Britain scrambles to regain a bargaining position in Hong Kong talks with China
Britain is alarmed that China may be about to win hands down in negotiations over Hong Kong. At the end of July, Foreign Secretary Sir Geoffrey Howe is to visit Britain's last remaining colony in Asia as well as Peking in an attempt to reassert the British bargaining position. A Foreign Office minister, Richard Luce, already made an unscheduled trip to Hong Kong last week with orders to try to restore the morale of the business and administrative communities.
Negotiations over Hong Kong opened nearly two years ago after China said that it wants to regain sovereignty after 1997, when leases on most of the territory run out.
In the past few weeks Peking's negotiators have raised the stakes by demanding that a joint commission be set up to supervise the 13-year transition. This proposal heavily undercut the morale of Hong Kong's 5 million residents and gravely embarrassed London where a joint commission is seen as a shrewd attempt by China to run Hong Kong ''via the back door'' until 1997.
China's decision to demand a joint body came from the country's top leader, Deng Xiaoping. Immediately, Britain's governor in Hong Kong, Sir Edward Youde, flashed a danger signal to London - that business confidence in Hong Kong had slumped because it was perceived that the Chinese had proved smarter negotiators than the British.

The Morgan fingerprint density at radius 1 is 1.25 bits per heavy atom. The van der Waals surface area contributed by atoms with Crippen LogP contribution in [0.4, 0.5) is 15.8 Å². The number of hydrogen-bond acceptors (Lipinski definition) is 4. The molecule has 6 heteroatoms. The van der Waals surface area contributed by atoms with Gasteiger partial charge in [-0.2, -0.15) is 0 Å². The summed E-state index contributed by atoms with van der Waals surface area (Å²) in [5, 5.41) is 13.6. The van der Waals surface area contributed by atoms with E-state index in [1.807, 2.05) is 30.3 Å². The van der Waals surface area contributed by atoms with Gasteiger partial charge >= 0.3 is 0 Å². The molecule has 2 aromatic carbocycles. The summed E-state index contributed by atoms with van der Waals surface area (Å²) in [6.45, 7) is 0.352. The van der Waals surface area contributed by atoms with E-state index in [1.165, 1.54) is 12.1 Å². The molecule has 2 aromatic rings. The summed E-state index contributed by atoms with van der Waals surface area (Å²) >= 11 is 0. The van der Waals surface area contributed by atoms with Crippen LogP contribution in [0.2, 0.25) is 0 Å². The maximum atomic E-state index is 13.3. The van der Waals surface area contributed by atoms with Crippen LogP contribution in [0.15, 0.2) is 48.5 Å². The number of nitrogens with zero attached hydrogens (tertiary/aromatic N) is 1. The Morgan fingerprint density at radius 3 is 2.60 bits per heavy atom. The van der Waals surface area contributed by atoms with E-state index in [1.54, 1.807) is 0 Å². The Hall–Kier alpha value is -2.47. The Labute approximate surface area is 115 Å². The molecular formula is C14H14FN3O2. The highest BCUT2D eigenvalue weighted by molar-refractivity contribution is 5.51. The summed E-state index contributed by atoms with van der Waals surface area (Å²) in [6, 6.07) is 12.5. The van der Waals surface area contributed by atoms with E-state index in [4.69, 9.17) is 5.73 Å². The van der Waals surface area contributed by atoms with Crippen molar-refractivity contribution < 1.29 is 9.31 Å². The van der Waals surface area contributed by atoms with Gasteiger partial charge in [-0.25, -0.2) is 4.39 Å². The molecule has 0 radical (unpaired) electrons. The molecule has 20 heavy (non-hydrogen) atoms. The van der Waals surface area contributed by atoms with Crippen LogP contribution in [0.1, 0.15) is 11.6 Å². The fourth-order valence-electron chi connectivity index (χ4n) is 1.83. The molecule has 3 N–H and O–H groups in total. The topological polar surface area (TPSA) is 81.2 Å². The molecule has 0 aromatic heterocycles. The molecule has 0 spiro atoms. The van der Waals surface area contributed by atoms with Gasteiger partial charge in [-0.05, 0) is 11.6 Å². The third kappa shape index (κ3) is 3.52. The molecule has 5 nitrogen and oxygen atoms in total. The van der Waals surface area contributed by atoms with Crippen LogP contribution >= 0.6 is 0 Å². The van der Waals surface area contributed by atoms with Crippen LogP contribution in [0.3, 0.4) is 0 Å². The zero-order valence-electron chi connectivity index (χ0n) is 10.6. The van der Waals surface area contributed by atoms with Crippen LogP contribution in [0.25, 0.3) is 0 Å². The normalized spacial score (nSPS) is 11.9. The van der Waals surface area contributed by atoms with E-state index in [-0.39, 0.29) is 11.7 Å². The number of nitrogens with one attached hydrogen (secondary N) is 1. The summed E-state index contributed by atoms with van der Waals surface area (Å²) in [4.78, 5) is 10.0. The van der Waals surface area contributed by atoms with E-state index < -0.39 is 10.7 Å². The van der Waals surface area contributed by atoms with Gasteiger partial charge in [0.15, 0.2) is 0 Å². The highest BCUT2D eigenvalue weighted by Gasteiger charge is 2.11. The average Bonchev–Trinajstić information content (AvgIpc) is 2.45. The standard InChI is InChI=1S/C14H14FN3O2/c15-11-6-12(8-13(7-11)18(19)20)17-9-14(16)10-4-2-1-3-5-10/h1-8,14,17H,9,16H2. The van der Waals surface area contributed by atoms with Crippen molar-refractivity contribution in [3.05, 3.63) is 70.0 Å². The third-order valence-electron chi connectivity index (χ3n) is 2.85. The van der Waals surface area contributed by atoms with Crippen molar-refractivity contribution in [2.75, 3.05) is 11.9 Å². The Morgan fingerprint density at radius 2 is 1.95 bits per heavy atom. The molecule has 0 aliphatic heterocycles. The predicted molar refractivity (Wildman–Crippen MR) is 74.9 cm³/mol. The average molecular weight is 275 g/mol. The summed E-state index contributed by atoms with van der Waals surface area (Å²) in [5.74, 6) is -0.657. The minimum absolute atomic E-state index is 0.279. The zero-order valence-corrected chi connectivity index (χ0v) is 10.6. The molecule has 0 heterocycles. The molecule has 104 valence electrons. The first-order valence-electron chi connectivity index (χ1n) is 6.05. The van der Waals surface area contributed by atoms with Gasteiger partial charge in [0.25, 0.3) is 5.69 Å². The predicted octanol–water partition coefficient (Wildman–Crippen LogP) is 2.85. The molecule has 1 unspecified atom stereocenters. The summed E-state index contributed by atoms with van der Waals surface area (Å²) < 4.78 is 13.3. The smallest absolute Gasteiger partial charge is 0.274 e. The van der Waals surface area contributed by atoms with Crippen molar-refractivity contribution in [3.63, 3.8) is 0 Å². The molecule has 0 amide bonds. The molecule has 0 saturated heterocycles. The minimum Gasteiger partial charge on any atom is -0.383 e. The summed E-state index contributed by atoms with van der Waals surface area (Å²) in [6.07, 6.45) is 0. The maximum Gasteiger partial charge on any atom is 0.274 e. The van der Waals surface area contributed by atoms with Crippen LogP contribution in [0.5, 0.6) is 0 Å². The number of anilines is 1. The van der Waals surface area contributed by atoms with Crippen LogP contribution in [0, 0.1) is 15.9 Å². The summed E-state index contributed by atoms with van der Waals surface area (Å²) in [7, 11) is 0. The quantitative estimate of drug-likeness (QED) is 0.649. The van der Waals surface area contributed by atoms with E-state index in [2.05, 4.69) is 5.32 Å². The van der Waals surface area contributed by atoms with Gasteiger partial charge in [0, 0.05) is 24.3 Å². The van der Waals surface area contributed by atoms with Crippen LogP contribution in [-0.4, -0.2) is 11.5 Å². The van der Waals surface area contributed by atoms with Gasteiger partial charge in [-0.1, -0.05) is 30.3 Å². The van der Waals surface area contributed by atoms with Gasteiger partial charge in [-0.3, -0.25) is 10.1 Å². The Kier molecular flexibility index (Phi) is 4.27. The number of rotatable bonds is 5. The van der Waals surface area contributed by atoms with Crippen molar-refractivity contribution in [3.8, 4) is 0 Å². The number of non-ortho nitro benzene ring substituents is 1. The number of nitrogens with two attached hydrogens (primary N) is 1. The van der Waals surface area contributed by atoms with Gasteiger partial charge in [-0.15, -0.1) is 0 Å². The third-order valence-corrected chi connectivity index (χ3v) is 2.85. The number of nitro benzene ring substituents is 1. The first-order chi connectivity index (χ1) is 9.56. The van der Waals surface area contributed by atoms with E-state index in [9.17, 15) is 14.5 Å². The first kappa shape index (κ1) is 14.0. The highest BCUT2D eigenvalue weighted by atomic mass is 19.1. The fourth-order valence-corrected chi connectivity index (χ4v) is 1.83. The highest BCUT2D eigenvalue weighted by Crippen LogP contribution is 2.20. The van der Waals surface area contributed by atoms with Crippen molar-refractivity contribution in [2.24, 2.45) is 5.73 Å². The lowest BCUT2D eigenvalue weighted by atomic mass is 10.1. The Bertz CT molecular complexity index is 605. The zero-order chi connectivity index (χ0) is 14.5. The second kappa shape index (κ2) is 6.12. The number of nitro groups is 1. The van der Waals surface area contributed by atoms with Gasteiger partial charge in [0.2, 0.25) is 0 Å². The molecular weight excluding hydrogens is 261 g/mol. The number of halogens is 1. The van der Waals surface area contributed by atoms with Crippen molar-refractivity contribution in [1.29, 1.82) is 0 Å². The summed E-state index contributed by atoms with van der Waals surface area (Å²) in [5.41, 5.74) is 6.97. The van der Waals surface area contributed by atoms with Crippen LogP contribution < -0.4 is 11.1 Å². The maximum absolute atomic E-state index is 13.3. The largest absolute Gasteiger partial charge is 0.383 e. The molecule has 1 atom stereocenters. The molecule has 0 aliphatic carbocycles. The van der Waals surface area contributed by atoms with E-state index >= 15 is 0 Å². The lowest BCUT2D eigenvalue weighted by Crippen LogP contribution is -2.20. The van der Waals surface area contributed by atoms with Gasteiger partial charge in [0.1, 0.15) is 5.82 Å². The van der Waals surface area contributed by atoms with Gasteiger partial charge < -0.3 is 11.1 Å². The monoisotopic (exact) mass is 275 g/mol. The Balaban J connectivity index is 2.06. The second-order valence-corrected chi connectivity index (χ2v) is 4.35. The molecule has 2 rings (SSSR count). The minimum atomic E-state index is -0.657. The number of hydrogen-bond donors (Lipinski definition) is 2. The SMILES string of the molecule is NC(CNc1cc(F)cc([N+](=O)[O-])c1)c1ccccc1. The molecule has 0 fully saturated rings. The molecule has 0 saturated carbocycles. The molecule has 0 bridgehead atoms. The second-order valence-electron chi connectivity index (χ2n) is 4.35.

Sir Geoffrey's hastily arranged visits to Peking and Hong Kong are part of an attempt to regain the negotiating initiative before September, when the Chinese say they expect an agreement to be initialed.
Britain has vacillated somewhat in its negotiating position. For instance, the British government once argued that the House of Commons in London would demand rock-solid safeguards for the future of Hong Kong. But when Parliament debated the question, politicians of all parties gave the impression they were keen to accommodate to Chinese demands.
The only worry the House of Commons appeared to have then was that, if a bad agreement resulted, 1 1/2 million Hong Kong residents might demand the right to enter Britain.
Deng Xiaoping was swift to read the signs in London and started to raise new demands, including the insistence on a joint commission. He even asserted that troops of the People's Liberation Army could be posted to Hong Kong when Peking regained sovereignty.
Ever since the balance has tipped in China's favor, and Hong Kong residents have shown signs of bitterness about Britain's handling of the negotiations.
Some of Mrs. Thatcher's advisers are saying the Chinese must be told that unless they drop their demand for a joint commission, there will be no agreement.
A more moderate group of officials say there should be a series of joint committees on subjects such as trade, currency, commercial activity, and industrial development. The idea is that the Chinese influence in the transition period would be suffused and government ''through the back door'' made impossible.
Sir Geoffrey's mandate is to try out some of these ideas on both the Chinese government and the Hong Kong business and administrative communities.